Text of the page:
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Nurture Small Businesses, Not Hinder Them

Susan Coleman

February 27, 2011

Small and entrepreneurial firms are a vital part of Connecticut's economy. Yet the state has a poor record of supporting them and needs to be careful not to form budget policies that would hinder them in the coming years.

Although we typically hear about the largest firms in the news, 99 percent of all firms in the United States are small, which according to the Small Business Administration means having 500 employees or fewer. These small firms represent roughly half of the gross domestic product and slightly more than half of all employment. They have generated 64 percent of net new jobs over the course of the last 15 years, according to the SBA.

From the perspective of keeping our nation globally competitive, small firms are also a major source of new products and services. They produce 13 times more patents per employee than large firms.

Small firms in Connecticut have a significant role in the economy. In 2007, the most recent year for which census data are available, Connecticut had approximately 75,000 firms with fewer than 500 employees. These firms employed almost 800,000 workers for an annual payroll in excess of $37 billion. Annual sales for these firms exceeded $200 billion. In addition to its 75,000 employer firms, Connecticut also had more than 250,000 firms whose owner is the sole employee. Although these firms do not provide jobs, they do provide goods and services as well as employment and income for the firm owner. This is all good news.

When we look at state vs. national trends over time, however, the picture is much less rosy. From 1990 to 2007, the number of U.S. firms with fewer than 500 employees increased by 19 percent and their employment also increased by 19 percent. In contrast, the number of small firms in Connecticut declined by 6 percent while employment hardly budged during that same time. How do we reverse this negative trend? What steps can we take to ensure that Connecticut is, indeed, "open for business"?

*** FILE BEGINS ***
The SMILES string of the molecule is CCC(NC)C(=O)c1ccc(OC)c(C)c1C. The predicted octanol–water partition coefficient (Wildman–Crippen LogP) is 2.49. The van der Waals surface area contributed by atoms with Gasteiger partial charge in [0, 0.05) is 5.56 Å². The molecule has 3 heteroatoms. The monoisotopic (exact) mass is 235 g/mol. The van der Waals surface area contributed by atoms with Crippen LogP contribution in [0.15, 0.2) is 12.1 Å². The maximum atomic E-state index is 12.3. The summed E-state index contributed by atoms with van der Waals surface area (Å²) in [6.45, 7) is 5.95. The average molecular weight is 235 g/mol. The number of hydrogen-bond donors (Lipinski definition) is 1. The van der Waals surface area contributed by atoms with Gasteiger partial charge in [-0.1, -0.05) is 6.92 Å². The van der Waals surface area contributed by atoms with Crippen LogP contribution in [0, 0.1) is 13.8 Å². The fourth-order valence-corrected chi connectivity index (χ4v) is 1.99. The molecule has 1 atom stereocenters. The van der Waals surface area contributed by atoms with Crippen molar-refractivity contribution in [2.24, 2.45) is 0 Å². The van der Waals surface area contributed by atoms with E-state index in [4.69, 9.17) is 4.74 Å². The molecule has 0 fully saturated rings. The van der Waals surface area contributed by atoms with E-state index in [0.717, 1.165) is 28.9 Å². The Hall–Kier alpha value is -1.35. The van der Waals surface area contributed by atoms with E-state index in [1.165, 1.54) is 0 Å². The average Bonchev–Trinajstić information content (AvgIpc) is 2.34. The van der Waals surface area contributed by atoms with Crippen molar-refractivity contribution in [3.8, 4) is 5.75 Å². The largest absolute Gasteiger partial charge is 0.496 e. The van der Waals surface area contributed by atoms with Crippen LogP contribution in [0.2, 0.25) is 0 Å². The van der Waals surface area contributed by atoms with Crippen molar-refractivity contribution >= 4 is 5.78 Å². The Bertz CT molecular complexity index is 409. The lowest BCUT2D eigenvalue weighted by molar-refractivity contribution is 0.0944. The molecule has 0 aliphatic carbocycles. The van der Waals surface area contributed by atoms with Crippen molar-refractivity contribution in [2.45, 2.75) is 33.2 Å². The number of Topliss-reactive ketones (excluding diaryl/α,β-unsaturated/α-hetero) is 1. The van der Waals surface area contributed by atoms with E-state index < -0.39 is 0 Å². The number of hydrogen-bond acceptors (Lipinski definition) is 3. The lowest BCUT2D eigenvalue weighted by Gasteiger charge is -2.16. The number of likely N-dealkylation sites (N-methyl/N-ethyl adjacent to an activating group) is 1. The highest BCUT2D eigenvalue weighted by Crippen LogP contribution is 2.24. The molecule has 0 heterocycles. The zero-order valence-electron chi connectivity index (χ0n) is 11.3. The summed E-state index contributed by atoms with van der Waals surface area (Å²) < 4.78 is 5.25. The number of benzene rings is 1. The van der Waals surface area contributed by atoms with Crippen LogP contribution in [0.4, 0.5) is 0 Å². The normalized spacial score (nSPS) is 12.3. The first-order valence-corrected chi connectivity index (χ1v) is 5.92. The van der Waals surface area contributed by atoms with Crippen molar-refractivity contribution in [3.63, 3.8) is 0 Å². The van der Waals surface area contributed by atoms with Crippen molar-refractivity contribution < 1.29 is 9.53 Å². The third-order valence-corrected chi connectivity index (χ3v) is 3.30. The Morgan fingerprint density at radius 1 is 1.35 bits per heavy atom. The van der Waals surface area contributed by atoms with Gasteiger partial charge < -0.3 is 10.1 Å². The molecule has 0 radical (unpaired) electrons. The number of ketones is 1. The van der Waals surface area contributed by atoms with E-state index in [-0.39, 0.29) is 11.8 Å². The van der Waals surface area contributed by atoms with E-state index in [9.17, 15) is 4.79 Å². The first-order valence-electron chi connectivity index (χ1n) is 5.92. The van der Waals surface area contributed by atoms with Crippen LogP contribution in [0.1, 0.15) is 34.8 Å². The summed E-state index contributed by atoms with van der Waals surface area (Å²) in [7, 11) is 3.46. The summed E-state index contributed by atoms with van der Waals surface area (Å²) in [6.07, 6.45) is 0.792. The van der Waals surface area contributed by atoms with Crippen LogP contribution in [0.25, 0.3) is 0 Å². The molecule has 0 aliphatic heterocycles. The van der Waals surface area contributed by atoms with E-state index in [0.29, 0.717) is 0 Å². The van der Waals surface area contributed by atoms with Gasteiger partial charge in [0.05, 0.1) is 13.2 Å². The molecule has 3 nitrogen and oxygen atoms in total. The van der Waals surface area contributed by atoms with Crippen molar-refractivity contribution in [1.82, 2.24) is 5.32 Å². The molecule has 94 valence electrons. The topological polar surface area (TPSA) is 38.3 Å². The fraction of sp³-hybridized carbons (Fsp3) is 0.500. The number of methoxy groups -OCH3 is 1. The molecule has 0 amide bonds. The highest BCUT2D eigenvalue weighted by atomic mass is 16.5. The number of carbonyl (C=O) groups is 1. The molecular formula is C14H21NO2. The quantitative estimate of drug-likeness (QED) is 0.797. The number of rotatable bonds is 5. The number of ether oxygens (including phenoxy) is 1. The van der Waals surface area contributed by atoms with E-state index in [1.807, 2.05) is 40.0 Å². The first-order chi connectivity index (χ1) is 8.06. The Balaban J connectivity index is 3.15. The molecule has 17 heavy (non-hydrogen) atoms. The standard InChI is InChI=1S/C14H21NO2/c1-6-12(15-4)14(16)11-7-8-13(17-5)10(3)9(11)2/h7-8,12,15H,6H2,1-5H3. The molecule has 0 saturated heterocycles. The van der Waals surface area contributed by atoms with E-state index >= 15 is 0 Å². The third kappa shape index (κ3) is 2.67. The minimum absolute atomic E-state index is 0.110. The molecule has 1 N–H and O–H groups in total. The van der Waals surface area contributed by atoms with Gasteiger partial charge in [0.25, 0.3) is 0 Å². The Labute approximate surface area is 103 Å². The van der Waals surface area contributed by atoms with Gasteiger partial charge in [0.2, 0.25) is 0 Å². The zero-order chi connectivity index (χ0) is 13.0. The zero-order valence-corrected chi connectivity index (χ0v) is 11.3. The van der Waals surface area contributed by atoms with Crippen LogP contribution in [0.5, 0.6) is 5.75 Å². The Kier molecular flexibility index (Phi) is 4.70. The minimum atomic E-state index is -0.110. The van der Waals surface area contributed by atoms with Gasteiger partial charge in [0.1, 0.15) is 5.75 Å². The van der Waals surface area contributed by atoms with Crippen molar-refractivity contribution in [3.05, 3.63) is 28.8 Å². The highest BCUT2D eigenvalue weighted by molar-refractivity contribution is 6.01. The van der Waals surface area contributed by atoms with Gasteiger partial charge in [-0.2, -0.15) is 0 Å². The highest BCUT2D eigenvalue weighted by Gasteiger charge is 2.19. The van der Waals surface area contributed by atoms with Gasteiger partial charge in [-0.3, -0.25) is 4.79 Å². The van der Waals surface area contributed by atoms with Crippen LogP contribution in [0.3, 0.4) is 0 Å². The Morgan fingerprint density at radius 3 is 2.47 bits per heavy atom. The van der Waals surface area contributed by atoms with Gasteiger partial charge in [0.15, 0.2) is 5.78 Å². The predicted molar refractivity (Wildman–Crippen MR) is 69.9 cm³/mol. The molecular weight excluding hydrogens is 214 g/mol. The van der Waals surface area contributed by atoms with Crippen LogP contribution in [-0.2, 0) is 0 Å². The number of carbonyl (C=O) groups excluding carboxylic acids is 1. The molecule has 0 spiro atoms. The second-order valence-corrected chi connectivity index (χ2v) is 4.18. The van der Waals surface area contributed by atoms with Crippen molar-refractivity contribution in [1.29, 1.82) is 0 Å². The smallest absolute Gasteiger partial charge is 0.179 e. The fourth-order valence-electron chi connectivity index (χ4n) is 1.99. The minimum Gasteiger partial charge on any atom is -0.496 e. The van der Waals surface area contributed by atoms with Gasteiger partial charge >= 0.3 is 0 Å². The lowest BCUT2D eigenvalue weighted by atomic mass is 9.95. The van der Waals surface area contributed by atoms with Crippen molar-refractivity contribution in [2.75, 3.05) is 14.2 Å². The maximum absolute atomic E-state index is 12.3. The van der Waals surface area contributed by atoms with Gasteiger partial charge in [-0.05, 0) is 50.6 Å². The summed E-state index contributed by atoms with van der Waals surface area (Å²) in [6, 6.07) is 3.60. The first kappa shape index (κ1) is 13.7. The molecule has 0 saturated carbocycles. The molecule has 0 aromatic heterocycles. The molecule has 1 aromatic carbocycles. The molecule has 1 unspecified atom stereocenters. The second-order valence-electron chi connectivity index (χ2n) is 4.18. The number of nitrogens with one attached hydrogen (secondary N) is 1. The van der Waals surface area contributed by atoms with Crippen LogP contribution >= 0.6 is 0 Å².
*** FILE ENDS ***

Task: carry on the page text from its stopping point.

First, we need to change the message and the mind-set. In recent years Connecticut has developed a reputation, somewhat deservedly, of being an anti-business state. If our true priorities are jobs and economic growth, we need to dramatically change that way of thinking, because businesses and entrepreneurs are where the jobs come from.

Second, we need to avoid legislation and regulations that either raise costs or reduce the flexibility of small businesses. These are still challenging economic times, and many small firms are hanging on by a shoelace. They do not have the financial slack to absorb higher costs or the organizational slack to absorb greater regulatory complexity. For many, their major variable expense is labor. If something has to be cut at this point, it will be jobs.

Third, we need to align our state budget and infrastructure with our priorities. It is not enough to say that we aren't as bad as New York and New Jersey. That's not much comfort given that a recent report by the Tax Foundation ranks all three states among the top 10 states with the worst business tax climate. In that report, Connecticut dropped from 38th in the 2010 report to 47th this year.

We clearly have our work cut out for us if we want to encourage businesses to start, grow or relocate in Connecticut. Gov. Dannel P. Malloy has shown courage in his proposed budget by addressing the deficit as well as our high levels of indebtedness and unfunded pension liabilities. These are important steps in the right direction. Nevertheless, his budget does little to encourage small business growth or hiring.

Higher and expanded sales taxes will depress demand, higher gasoline taxes combined with rising oil prices will increase costs, and higher personal income tax rates will hurt many small business owners whose firms are organized as sole proprietorships, LLCs or S corporations. If our true priorities are jobs and economic growth, we need to start changing the climate for business with an eye toward these and similar issues.

Susan Coleman is a professor of finance at the University of Hartford's Barney School of Business.

Reprinted with permission of the Hartford Courant. To view other stories on this topic, search the Hartford Courant Archives at http://www.courant.com/archives.
| Last update: September 25, 2012 |
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